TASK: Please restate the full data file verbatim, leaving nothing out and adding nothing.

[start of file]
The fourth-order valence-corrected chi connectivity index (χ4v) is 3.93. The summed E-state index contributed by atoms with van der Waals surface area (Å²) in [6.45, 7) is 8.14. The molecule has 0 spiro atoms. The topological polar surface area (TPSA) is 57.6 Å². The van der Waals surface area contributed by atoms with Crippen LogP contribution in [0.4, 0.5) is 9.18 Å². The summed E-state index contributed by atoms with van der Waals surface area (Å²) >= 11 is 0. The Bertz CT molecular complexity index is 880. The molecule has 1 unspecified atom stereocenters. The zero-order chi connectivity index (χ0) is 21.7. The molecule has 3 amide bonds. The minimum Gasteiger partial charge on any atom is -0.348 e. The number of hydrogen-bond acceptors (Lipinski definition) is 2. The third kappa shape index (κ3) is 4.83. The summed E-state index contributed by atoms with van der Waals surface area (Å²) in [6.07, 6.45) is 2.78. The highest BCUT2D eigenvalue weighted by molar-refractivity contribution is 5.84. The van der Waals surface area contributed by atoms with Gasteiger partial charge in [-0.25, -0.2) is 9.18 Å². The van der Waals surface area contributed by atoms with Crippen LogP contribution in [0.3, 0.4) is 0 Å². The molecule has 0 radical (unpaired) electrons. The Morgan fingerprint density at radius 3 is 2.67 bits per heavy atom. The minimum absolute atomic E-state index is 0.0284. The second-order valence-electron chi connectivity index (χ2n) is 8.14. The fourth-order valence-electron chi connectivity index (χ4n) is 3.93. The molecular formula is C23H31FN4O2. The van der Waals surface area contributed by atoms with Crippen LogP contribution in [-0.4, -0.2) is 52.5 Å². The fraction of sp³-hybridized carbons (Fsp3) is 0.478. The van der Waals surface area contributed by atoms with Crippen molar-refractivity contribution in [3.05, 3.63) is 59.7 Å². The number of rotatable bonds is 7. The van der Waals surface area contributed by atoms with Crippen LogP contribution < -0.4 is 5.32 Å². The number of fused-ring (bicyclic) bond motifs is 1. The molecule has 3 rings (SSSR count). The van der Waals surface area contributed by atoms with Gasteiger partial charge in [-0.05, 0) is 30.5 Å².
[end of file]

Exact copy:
The fourth-order valence-corrected chi connectivity index (χ4v) is 3.93. The summed E-state index contributed by atoms with van der Waals surface area (Å²) in [6.45, 7) is 8.14. The molecule has 0 spiro atoms. The topological polar surface area (TPSA) is 57.6 Å². The van der Waals surface area contributed by atoms with Crippen LogP contribution in [0.4, 0.5) is 9.18 Å². The summed E-state index contributed by atoms with van der Waals surface area (Å²) >= 11 is 0. The Bertz CT molecular complexity index is 880. The molecule has 1 unspecified atom stereocenters. The zero-order chi connectivity index (χ0) is 21.7. The molecule has 3 amide bonds. The minimum Gasteiger partial charge on any atom is -0.348 e. The number of hydrogen-bond acceptors (Lipinski definition) is 2. The third kappa shape index (κ3) is 4.83. The summed E-state index contributed by atoms with van der Waals surface area (Å²) in [6.07, 6.45) is 2.78. The highest BCUT2D eigenvalue weighted by molar-refractivity contribution is 5.84. The van der Waals surface area contributed by atoms with Gasteiger partial charge in [-0.25, -0.2) is 9.18 Å². The van der Waals surface area contributed by atoms with Crippen LogP contribution in [0.3, 0.4) is 0 Å². The molecule has 0 radical (unpaired) electrons. The Morgan fingerprint density at radius 3 is 2.67 bits per heavy atom. The minimum absolute atomic E-state index is 0.0284. The second-order valence-electron chi connectivity index (χ2n) is 8.14. The fourth-order valence-electron chi connectivity index (χ4n) is 3.93. The molecular formula is C23H31FN4O2. The van der Waals surface area contributed by atoms with Crippen LogP contribution in [-0.4, -0.2) is 52.5 Å². The fraction of sp³-hybridized carbons (Fsp3) is 0.478. The van der Waals surface area contributed by atoms with Crippen molar-refractivity contribution in [3.05, 3.63) is 59.7 Å². The number of rotatable bonds is 7. The van der Waals surface area contributed by atoms with Crippen LogP contribution < -0.4 is 5.32 Å². The number of fused-ring (bicyclic) bond motifs is 1. The molecule has 3 rings (SSSR count). The van der Waals surface area contributed by atoms with Gasteiger partial charge in [-0.05, 0) is 30.5 Å².